The President of KS 90S union, Peter Majcen, emphasized that the country should involve itself in the economy and should not withdraw from it. Majcen made reference to the German automobile manufacturer Opel as an example of a business which has active government participation in its affairs, including job security policies. He established this point in saying; “We must face the possibility that we could lose many jobs, if we sold companies to foreigners. Logistics are the lifeline of our economy, and trade is its heart.”
The president of SZS - Alternativa, Zdenko Lorber, continued with issue of employment, making special reference to the unemployed population and stressing their unfortunate situation in these times. His suggestions included the establishment of a team which would analyze the unemployment situation and look for the solutions, He concluded stating; “The social dialogue reached under Janez Janša’s government was excellent.”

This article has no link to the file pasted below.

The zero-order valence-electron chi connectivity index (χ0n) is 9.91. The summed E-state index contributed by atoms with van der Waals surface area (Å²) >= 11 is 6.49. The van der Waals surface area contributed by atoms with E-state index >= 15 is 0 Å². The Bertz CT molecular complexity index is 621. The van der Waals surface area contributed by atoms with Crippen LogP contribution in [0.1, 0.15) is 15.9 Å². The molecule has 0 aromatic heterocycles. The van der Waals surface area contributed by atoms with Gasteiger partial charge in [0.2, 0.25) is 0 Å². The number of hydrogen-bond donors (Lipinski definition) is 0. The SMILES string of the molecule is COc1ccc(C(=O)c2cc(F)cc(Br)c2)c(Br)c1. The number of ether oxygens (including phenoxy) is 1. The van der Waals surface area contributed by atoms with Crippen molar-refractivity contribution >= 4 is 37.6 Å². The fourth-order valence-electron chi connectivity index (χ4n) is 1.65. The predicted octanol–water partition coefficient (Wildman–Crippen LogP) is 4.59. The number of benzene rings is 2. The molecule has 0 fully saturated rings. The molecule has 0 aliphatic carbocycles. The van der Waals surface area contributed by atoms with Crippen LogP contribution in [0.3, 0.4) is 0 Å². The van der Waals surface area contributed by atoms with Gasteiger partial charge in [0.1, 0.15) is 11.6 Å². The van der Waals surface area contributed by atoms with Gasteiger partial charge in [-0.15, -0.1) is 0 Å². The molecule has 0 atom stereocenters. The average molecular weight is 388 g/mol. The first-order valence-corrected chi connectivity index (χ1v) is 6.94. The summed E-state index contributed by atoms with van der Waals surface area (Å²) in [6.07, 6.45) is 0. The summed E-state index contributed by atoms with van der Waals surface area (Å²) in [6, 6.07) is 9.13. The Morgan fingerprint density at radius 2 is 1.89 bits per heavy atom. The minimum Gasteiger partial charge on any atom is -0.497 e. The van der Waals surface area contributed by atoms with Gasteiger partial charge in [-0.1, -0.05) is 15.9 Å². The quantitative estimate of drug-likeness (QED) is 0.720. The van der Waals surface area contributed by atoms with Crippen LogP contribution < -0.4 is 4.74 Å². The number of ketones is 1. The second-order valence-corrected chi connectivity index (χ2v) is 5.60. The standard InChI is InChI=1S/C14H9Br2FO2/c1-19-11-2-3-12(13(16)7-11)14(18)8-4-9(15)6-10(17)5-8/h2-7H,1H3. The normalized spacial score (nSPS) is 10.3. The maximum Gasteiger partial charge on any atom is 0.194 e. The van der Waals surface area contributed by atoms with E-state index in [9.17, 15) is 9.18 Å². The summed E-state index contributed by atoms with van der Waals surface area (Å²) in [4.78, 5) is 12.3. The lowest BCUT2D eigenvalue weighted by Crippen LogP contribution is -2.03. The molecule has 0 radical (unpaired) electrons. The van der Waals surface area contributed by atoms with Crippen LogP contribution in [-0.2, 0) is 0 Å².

Chairman of the Workers' Trade Union - Solidarity, Branko Celinšek, emphasized that Slovenia’s governance needs improving; "It is not only about maintaining the current standard, but after seven years we are in alarming condition. More and more people come for help, legally, financially, for various reasons, some of which include help paying fines prescribed by the police for a traffic violations” said Cilenšek. He also said that alongside improvement, changes are needed, whilst also asking; how? By whom?; "We are becoming a poor country. Who has led us to this situation?" questioned Celinšek. His recommendations for resolving this situation include measures of social dialogue, something he advises to be mutually understood by employers, employees and the government, stressing that; "this dialogue enables the social peace."